How to improve my online reviews

Image courtesy: The Creative Exchange

At Balanced Media we get several inquiries per week from businesses, of all sizes, from sole traders providing energy performance certificates, to international wine merchants, to a property group with billions of pounds of property under management to name just a few. What all these wide ranging-businesses have in common is that they are concerned about the effect that poor online reviews are having on their business and reputation.

In order to improve their online reputations and reviews, our tips to all businesses boil down to the following:


Value the feedback

Seek, as dispassionately as possible, to consider the nature of the reviews being posted. For example, as an online merchant:

  • Are you seeing numerous reviews about items purchased not being as described?
  • Frustrations about contacting your Customer Services department?
  • Late deliveries? 
  • Problems with the processing of refunds?

Clearly, if the bulk of reviews relate any one of these or other quality or operational issues then; or if a range of bad reviews can be grouped together then there is direct customer feedback on areas of your business that require improvement. 


Don’t make it personal

Your business should commit to respond to all negative reviews in a constructive way with all genuine customers that leave bad reviews. Remember, your response is seeking to address the individual customer AND also communicate to prospective customers why they should still consider your offering, despite a review that raises some doubts. Aim for the following:


  • Be sincere in addressing the points raised, perhaps with a genuine excuse as to why your service wasn’t as good as you or your customers would normally expect. For example:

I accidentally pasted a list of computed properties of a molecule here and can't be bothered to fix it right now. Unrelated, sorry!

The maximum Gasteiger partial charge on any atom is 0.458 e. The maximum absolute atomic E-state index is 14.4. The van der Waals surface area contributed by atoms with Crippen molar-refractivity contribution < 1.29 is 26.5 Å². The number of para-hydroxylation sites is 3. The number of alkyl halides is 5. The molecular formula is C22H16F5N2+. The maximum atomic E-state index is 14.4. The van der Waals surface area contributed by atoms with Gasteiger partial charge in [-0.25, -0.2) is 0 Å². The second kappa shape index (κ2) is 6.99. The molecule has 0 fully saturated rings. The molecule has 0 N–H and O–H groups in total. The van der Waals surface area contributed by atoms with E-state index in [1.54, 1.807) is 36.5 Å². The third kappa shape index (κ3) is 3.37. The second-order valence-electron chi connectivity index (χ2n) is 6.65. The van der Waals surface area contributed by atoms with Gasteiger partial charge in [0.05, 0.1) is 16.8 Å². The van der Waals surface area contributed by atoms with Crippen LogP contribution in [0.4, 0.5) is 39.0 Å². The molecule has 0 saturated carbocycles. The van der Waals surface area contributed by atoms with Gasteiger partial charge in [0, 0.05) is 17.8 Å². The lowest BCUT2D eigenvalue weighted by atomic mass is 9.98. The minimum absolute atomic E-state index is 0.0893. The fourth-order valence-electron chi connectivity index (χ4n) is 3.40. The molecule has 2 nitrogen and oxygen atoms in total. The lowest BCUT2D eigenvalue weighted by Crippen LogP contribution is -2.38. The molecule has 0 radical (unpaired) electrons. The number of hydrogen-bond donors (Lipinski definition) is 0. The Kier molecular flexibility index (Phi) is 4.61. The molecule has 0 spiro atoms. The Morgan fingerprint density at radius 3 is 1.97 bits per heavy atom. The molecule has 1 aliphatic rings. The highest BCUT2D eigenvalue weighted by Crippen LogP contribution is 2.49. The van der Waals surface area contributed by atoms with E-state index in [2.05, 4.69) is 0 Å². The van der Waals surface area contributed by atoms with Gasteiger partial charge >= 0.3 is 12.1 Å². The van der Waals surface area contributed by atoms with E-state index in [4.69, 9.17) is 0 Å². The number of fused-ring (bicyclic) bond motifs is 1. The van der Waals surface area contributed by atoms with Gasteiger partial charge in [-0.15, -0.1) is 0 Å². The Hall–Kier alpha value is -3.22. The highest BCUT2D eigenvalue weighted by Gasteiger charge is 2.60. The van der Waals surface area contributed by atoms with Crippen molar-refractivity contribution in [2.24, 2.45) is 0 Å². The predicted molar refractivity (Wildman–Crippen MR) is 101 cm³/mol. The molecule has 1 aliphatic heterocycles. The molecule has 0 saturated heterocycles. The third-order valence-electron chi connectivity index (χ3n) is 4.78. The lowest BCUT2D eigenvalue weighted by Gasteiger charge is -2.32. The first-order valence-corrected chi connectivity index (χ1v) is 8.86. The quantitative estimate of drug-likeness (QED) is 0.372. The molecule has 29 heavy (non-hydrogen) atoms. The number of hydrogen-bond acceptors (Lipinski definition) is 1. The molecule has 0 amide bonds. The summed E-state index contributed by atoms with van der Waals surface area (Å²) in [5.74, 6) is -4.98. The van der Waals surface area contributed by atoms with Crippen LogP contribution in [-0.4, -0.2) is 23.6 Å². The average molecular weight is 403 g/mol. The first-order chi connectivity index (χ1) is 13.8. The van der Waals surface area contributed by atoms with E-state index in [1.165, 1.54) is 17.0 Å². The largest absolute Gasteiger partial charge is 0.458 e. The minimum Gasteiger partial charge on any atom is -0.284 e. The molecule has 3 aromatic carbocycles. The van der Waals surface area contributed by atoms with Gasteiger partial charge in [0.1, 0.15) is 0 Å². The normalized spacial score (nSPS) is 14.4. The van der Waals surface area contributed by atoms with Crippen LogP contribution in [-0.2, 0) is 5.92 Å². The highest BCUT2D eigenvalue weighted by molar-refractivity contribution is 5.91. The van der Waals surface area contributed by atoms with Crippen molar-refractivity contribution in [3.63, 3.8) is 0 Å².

• If you were forced to cancel an appointment due to an emergency, say so. 
      • If your delivery driver has been recently dismissed for mishandling packages, then say so. 

The intention is that common sense should prevail and assure prospective customers that these things happen and the seller has been open and candid about them.



  • Reply with an angry response, dripping with rudeness, dismissal and sometimes swearing. (At Balanced Media we have seen too many examples of this!). These are real examples:
      • “Blah, blah, blah….as I said in my email, if you don’t like the product, then you know what you can do!”
      • “It’s a budget product, priced as such, we have other products in our range. The quality is what you can expect from a budget product!”


Seek to gather more reviews

Once, and only once you have either directly dealt with the customer feedback mentioned above, or at least committed to a plan of action to improve processes, should you seek more reviews. If the business is indeed ‘turning a corner’, then seek more reviews, as 90% of buyers seek recommendations from others.

You can gather more reviews by doing the following:

  • Simply asking recent customers to leave a review, perhaps have a link in your email or on your invoice to make it straightforward to leave their feedback.
  • Contacting previous customers to ask them to leave a review
  • Offer a prize draw to customers who leave a review


Final thought

According to Wikipedia, ‘a brand is, in essence, a promise to its customers of what they can expect from products and may include emotional as well as functional benefits.’ Online reviews are just one part of your online reputation, the management of which can significantly affect the performance of your business. Responding to online reviews is something most businesses can control themselves. Still, if you need more support, then contact Balanced Media for free advice. 

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